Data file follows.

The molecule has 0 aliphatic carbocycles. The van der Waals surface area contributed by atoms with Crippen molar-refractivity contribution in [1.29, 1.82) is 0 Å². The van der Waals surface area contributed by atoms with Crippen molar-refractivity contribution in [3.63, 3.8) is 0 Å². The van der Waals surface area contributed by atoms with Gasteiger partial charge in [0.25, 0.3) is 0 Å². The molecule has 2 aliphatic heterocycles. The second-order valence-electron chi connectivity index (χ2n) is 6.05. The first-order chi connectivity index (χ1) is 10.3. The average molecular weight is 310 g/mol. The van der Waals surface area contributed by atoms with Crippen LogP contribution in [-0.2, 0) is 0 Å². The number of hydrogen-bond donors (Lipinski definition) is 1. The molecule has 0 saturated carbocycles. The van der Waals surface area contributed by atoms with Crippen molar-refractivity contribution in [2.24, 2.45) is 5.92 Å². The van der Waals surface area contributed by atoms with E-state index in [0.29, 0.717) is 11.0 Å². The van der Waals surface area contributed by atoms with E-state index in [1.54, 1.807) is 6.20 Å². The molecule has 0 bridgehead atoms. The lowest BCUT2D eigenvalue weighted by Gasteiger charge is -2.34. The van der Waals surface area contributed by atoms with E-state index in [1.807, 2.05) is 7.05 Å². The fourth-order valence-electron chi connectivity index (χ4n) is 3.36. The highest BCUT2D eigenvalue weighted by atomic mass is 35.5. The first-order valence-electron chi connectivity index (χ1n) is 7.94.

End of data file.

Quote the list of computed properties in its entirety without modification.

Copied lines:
The molecule has 0 aliphatic carbocycles. The van der Waals surface area contributed by atoms with Crippen molar-refractivity contribution in [1.29, 1.82) is 0 Å². The van der Waals surface area contributed by atoms with Crippen molar-refractivity contribution in [3.63, 3.8) is 0 Å². The van der Waals surface area contributed by atoms with Gasteiger partial charge in [0.25, 0.3) is 0 Å². The molecule has 2 aliphatic heterocycles. The second-order valence-electron chi connectivity index (χ2n) is 6.05. The first-order chi connectivity index (χ1) is 10.3. The average molecular weight is 310 g/mol. The van der Waals surface area contributed by atoms with Crippen LogP contribution in [-0.2, 0) is 0 Å². The number of hydrogen-bond donors (Lipinski definition) is 1. The molecule has 0 saturated carbocycles. The van der Waals surface area contributed by atoms with Crippen molar-refractivity contribution in [2.24, 2.45) is 5.92 Å². The van der Waals surface area contributed by atoms with E-state index in [0.29, 0.717) is 11.0 Å². The van der Waals surface area contributed by atoms with E-state index in [1.54, 1.807) is 6.20 Å². The molecule has 0 bridgehead atoms. The lowest BCUT2D eigenvalue weighted by Gasteiger charge is -2.34. The van der Waals surface area contributed by atoms with E-state index in [1.807, 2.05) is 7.05 Å². The fourth-order valence-electron chi connectivity index (χ4n) is 3.36. The highest BCUT2D eigenvalue weighted by atomic mass is 35.5. The first-order valence-electron chi connectivity index (χ1n) is 7.94.